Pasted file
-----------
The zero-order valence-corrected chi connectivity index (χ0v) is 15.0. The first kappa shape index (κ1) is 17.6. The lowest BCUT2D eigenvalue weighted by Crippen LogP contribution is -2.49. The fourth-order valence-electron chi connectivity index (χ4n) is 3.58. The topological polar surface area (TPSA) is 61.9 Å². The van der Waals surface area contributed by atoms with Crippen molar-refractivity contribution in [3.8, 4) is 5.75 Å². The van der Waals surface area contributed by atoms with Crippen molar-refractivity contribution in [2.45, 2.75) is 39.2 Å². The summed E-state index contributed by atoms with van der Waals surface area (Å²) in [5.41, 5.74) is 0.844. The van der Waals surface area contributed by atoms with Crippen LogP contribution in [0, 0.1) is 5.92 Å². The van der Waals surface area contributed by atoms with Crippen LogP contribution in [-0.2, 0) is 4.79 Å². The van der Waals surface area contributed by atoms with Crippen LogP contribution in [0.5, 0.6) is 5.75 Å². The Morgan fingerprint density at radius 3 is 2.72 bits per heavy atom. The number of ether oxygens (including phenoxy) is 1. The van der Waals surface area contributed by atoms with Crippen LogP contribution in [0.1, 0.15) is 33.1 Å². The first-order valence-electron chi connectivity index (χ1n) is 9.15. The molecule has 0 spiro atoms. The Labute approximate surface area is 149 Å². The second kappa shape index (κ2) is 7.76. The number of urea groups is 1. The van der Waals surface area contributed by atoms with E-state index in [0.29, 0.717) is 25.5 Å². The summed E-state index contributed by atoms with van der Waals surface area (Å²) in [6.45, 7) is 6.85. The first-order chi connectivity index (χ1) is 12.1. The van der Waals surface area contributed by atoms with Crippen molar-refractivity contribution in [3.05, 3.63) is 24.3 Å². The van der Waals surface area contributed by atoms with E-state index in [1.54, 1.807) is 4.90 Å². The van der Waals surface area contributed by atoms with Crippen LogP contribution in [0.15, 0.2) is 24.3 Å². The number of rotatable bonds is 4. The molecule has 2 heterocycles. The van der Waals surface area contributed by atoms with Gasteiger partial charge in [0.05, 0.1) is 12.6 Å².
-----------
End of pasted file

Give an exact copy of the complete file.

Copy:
The zero-order valence-corrected chi connectivity index (χ0v) is 15.0. The first kappa shape index (κ1) is 17.6. The lowest BCUT2D eigenvalue weighted by Crippen LogP contribution is -2.49. The fourth-order valence-electron chi connectivity index (χ4n) is 3.58. The topological polar surface area (TPSA) is 61.9 Å². The van der Waals surface area contributed by atoms with Crippen molar-refractivity contribution in [3.8, 4) is 5.75 Å². The van der Waals surface area contributed by atoms with Crippen molar-refractivity contribution in [2.45, 2.75) is 39.2 Å². The summed E-state index contributed by atoms with van der Waals surface area (Å²) in [5.41, 5.74) is 0.844. The van der Waals surface area contributed by atoms with Crippen LogP contribution in [0, 0.1) is 5.92 Å². The van der Waals surface area contributed by atoms with Crippen LogP contribution in [-0.2, 0) is 4.79 Å². The van der Waals surface area contributed by atoms with Crippen LogP contribution in [0.5, 0.6) is 5.75 Å². The Morgan fingerprint density at radius 3 is 2.72 bits per heavy atom. The number of ether oxygens (including phenoxy) is 1. The van der Waals surface area contributed by atoms with Crippen LogP contribution in [0.1, 0.15) is 33.1 Å². The first-order valence-electron chi connectivity index (χ1n) is 9.15. The molecule has 0 spiro atoms. The Labute approximate surface area is 149 Å². The second kappa shape index (κ2) is 7.76. The number of urea groups is 1. The van der Waals surface area contributed by atoms with E-state index in [0.29, 0.717) is 25.5 Å². The summed E-state index contributed by atoms with van der Waals surface area (Å²) in [6.45, 7) is 6.85. The first-order chi connectivity index (χ1) is 12.1. The van der Waals surface area contributed by atoms with Crippen molar-refractivity contribution in [3.05, 3.63) is 24.3 Å². The van der Waals surface area contributed by atoms with E-state index in [1.54, 1.807) is 4.90 Å². The van der Waals surface area contributed by atoms with Crippen LogP contribution in [0.15, 0.2) is 24.3 Å². The number of rotatable bonds is 4. The molecule has 2 heterocycles. The van der Waals surface area contributed by atoms with Gasteiger partial charge in [0.05, 0.1) is 12.6 Å².